Weaned on Bread and Olives (Part I)

I grew up eating bread and olives. All sorts of bread (shawat, matlua, tabuna, mtabga) and all kinds of olives (black, green, grey; small size, medium size, big size). I must admit at the time I did not enjoy either one. To persuade me to eat them, my mother would appeal to Allah and the Prophet Muhammed to guide me to the right path so that I would consume as much as I could. And there were days when I did. Still, what I found odd was the taste of olives, especially the black ones. They were sour and sweet at the same time. They were also fat. Even so, when I bit them, they exploded inside my mouth like a freshly-picked orange filling it with a tasty juice in which I drowned the piece of bread that accompanied it.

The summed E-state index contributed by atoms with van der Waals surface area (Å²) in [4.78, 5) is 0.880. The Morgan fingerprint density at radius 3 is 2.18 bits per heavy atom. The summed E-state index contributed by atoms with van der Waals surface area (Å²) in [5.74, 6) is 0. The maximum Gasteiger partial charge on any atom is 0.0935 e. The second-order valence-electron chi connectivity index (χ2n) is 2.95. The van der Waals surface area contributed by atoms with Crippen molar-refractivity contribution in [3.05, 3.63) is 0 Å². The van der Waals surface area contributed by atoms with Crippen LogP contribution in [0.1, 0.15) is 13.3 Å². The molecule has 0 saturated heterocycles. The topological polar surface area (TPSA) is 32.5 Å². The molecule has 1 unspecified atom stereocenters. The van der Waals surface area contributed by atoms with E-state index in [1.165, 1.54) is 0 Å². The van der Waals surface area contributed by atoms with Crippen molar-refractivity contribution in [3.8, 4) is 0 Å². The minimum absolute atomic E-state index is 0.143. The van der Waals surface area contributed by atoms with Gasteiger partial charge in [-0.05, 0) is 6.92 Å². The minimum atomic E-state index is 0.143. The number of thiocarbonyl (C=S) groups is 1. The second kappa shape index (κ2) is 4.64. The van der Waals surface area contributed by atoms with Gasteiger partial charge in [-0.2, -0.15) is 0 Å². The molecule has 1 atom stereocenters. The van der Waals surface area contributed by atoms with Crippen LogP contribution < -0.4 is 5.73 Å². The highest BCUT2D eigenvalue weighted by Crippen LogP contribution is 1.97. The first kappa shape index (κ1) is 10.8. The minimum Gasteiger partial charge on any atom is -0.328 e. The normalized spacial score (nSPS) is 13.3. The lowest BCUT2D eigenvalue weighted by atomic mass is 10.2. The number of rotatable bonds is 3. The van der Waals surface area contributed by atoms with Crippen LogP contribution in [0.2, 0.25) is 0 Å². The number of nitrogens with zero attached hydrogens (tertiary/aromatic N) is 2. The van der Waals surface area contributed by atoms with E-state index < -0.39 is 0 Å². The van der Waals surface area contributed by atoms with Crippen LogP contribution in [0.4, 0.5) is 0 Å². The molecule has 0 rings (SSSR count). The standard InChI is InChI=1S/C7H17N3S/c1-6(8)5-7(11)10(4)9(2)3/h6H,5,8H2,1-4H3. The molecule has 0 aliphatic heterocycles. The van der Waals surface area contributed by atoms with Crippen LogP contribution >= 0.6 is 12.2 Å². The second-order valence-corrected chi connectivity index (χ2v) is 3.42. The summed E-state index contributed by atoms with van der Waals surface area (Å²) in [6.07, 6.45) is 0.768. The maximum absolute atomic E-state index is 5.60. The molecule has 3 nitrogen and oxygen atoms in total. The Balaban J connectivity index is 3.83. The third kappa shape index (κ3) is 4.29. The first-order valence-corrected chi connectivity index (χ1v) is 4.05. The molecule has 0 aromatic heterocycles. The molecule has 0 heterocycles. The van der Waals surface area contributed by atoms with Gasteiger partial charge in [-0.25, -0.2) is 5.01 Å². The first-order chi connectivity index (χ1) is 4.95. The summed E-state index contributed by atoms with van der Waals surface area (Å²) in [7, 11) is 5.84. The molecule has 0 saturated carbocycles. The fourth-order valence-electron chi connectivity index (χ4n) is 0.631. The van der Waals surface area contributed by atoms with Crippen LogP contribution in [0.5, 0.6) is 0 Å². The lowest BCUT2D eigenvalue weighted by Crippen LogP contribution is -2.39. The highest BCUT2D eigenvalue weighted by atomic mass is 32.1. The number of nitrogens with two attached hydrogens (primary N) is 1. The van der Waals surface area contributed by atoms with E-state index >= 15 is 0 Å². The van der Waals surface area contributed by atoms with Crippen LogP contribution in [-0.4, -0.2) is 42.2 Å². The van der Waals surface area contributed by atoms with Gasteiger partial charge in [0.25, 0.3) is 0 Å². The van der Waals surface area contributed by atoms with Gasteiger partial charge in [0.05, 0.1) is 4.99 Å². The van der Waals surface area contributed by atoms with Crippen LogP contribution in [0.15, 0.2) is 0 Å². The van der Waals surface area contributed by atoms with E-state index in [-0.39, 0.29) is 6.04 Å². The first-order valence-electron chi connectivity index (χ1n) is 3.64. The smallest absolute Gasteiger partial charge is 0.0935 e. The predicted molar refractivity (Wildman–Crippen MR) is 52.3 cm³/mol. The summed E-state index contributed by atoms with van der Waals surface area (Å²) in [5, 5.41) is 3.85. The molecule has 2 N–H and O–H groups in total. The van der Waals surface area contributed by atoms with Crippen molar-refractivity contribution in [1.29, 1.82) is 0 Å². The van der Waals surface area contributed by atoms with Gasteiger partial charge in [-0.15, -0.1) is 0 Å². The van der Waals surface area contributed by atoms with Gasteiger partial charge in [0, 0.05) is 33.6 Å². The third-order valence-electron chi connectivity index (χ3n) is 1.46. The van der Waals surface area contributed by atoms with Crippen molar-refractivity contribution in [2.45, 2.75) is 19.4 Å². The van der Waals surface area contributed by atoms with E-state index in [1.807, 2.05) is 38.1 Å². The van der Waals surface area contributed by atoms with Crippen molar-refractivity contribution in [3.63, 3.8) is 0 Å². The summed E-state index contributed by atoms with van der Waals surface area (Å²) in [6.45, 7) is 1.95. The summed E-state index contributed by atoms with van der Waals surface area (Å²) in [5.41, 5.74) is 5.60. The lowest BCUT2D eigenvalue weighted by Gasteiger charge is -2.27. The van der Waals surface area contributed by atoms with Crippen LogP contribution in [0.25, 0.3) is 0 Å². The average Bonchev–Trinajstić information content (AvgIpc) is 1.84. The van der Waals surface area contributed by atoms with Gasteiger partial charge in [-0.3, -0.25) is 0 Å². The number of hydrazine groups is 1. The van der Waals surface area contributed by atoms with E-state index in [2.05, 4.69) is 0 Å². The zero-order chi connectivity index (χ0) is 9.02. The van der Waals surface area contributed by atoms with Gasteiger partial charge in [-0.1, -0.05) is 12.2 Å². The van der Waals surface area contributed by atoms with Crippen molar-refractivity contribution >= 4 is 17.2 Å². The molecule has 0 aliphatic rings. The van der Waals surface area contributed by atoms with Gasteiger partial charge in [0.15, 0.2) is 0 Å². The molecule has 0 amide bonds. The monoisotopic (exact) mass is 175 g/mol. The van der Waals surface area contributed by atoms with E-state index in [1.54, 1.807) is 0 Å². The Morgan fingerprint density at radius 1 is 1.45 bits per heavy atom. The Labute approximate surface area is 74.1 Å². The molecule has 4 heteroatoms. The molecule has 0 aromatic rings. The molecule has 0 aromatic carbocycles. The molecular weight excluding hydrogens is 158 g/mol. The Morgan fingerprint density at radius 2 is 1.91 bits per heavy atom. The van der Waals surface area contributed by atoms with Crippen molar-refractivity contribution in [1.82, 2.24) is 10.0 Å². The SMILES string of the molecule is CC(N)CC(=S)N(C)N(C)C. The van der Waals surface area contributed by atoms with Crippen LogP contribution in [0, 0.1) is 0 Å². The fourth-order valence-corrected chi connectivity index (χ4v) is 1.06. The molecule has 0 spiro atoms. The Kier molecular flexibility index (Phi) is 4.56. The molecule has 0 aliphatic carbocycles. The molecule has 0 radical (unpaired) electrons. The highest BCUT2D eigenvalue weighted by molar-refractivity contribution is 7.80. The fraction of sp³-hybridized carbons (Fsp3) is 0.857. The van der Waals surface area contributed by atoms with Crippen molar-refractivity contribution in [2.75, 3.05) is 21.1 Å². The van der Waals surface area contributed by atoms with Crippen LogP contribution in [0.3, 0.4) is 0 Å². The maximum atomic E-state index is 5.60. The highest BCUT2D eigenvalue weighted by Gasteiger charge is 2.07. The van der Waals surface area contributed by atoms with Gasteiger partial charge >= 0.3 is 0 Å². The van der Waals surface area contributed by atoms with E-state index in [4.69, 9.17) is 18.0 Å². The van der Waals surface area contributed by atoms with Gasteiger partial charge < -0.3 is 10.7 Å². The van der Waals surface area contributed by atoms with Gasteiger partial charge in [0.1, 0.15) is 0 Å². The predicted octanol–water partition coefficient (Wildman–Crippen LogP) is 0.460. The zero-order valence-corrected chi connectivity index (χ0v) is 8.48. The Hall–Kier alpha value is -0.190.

The fact that we grew and still grow wheat and olives did not make life easy for me. Still, my love for the little black pearls grew with time. In fact, it culminated in the wonderful experience I lived this past year when I harvested them myself and it was fun, a lot of fun. I also took them to the press and watched them being dusted, washed and crushed. There was something magic about being there at the press when the olives were transformed into honey-like olive oil which came out of a stainless tube pure and crisp, its color resembling that of freshly harvested vanilla. When I held the first bottle, it looked like like a fifteen-year Balvanie: so much character, so much individuality, so much pleasure.